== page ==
Another issue in the increasing costs for information is the fact that we are now also seeing a commercialization of information in a completely different manner.  Access to information is changing and the commercialization of information is growing. For example, Monsanto is now the largest producer of agricultural information, not the US government.  This concerns me as we know that Monsanto will have proprietary control over crop information, and this will affect access to information scholars may want to look at regarding crop changes and climate changes.   More information on this new disturbing trend will be found in our June Collections Newsletter in our article on the Center for Research Library annual meeting. However disturbing this new trend is, it is still rising costs that affect our being able to provide “access on demand.”

Increasing costs and flat budgets are putting even greater pressure on our library budget.  In the fall we will be sharing more information about a new initiative we’d like to see faculty supporting.  OA2020 is an international initiative to accelerate the move to open access for scholarly journals.  We’ll be sharing information with our faculty Library Representatives at our fall meeting, and with our Library Advisory group in the fall as well.  Open Access Week this year is October 22 – 28 and the theme is Designing Equitable Foundations for Open Knowledge. We’d like to see our entire community get behind the initiative to break out of traditional dysfunctional patterns of faculty giving their work away for free and libraries having to buy it back at costs that were already spiraling out of control 25 years ago and now have only accelerated.  I look forward to meeting with faculty and discussing how Macalester can support this global initiative and contribute to making scholarship open and accessible for our current and future scholars. I’d welcome comments and feedback from you regarding your thoughts on how we can gather campus support for this pressing challenge. I’ll look forward to hearing from you. And you can always drop by my office anytime to share your thoughts.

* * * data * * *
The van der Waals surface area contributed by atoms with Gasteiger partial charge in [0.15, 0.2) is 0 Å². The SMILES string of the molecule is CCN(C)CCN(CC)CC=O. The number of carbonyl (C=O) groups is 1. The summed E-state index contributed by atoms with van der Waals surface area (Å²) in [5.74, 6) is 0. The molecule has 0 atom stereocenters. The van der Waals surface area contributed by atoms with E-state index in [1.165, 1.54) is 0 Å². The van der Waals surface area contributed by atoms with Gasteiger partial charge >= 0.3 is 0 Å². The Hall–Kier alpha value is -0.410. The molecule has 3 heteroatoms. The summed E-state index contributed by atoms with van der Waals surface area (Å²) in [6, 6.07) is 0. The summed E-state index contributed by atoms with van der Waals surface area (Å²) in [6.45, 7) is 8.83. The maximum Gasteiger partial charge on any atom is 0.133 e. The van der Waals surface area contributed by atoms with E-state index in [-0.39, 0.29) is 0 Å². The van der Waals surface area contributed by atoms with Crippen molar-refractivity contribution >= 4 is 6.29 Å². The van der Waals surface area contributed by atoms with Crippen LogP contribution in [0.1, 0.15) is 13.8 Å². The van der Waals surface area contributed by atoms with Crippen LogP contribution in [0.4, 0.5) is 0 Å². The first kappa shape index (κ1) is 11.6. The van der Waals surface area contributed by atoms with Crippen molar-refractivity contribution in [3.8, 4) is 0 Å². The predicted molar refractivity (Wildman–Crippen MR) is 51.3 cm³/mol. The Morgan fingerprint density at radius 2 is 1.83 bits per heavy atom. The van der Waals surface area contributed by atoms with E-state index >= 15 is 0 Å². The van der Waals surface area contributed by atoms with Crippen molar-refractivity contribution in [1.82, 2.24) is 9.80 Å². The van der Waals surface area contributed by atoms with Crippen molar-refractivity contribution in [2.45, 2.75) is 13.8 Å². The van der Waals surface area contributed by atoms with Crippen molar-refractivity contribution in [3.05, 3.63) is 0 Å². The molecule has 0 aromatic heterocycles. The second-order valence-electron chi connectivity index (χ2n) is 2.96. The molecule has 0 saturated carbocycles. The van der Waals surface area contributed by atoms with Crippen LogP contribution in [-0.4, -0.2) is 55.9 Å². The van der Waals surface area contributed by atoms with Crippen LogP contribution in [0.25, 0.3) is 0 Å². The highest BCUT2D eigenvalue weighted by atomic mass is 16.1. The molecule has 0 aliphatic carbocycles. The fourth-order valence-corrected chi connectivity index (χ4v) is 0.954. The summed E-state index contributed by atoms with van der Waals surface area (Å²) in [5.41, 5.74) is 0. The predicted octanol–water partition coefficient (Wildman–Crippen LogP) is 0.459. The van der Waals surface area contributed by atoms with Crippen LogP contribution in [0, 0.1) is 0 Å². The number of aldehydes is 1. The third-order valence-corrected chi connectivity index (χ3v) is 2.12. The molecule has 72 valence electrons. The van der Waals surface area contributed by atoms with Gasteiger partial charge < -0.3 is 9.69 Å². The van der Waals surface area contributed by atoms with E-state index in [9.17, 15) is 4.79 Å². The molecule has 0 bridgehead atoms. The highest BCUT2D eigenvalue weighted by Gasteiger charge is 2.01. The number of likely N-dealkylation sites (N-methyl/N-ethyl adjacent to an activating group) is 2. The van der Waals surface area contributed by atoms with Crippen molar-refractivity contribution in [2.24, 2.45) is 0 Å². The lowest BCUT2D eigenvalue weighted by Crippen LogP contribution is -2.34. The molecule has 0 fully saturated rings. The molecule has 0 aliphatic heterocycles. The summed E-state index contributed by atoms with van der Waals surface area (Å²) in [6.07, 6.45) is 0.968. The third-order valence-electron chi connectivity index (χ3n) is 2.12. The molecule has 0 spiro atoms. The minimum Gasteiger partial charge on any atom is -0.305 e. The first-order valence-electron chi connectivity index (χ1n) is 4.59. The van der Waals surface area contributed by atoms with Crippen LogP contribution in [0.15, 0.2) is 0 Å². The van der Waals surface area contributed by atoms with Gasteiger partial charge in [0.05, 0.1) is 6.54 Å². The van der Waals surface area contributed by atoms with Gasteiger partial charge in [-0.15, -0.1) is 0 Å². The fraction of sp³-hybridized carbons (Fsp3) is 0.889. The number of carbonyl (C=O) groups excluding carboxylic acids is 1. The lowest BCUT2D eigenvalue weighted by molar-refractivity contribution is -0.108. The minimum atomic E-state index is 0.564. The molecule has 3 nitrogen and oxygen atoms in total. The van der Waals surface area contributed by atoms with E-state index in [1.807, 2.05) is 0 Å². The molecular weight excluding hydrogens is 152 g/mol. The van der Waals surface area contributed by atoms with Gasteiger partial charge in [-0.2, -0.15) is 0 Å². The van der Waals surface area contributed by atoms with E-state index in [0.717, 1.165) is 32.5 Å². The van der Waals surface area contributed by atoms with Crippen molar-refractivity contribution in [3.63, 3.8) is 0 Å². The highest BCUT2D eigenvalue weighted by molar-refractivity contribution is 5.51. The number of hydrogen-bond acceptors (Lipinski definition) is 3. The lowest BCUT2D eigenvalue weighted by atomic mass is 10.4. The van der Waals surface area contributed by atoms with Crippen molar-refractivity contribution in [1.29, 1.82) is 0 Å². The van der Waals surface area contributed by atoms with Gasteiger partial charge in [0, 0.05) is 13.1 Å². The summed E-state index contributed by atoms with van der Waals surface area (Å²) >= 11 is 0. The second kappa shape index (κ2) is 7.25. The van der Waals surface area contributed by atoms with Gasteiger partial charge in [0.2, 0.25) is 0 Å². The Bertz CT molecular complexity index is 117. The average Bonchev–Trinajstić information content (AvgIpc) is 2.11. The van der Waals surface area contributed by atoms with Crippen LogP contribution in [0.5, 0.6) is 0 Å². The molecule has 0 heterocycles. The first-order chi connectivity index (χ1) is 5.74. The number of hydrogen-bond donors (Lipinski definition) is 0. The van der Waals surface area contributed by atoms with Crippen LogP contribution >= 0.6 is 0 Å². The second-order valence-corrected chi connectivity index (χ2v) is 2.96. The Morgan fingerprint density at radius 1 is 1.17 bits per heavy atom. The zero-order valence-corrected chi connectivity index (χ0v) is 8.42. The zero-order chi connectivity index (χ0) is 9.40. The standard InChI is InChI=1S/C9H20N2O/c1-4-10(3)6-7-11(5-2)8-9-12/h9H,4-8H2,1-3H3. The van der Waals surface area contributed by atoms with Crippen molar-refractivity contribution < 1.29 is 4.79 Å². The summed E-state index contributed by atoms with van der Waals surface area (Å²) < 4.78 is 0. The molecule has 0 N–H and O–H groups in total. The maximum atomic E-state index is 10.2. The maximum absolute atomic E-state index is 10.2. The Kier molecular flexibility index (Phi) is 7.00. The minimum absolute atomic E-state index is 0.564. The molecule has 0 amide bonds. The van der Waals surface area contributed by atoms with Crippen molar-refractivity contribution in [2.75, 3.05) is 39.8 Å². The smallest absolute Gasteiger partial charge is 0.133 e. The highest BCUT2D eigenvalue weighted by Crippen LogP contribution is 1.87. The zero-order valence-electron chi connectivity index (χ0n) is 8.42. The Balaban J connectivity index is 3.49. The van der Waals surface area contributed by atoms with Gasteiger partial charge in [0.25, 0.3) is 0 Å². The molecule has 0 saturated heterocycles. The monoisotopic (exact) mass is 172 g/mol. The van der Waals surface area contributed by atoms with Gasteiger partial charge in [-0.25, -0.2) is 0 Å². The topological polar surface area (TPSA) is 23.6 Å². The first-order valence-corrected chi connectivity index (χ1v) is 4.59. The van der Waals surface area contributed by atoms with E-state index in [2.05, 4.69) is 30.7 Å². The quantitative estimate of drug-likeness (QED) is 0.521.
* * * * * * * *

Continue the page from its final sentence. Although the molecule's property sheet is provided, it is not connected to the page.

My informal signature

Realizing a Vision

Last month I wrote about “Our Community as Creators.”  Continuing on that theme, I want to address some comments that have been made regarding our summer project for Level 2 of the library.  This project will result in realizing many aspects of a vision we shared four years ago.  Vision 2020 was written when we were celebrating the 25th anniversary of the DeWitt Wallace Library.  Now, four years later, it is especially helpful in connecting current students, faculty, and staff to our aspirations for the library spaces.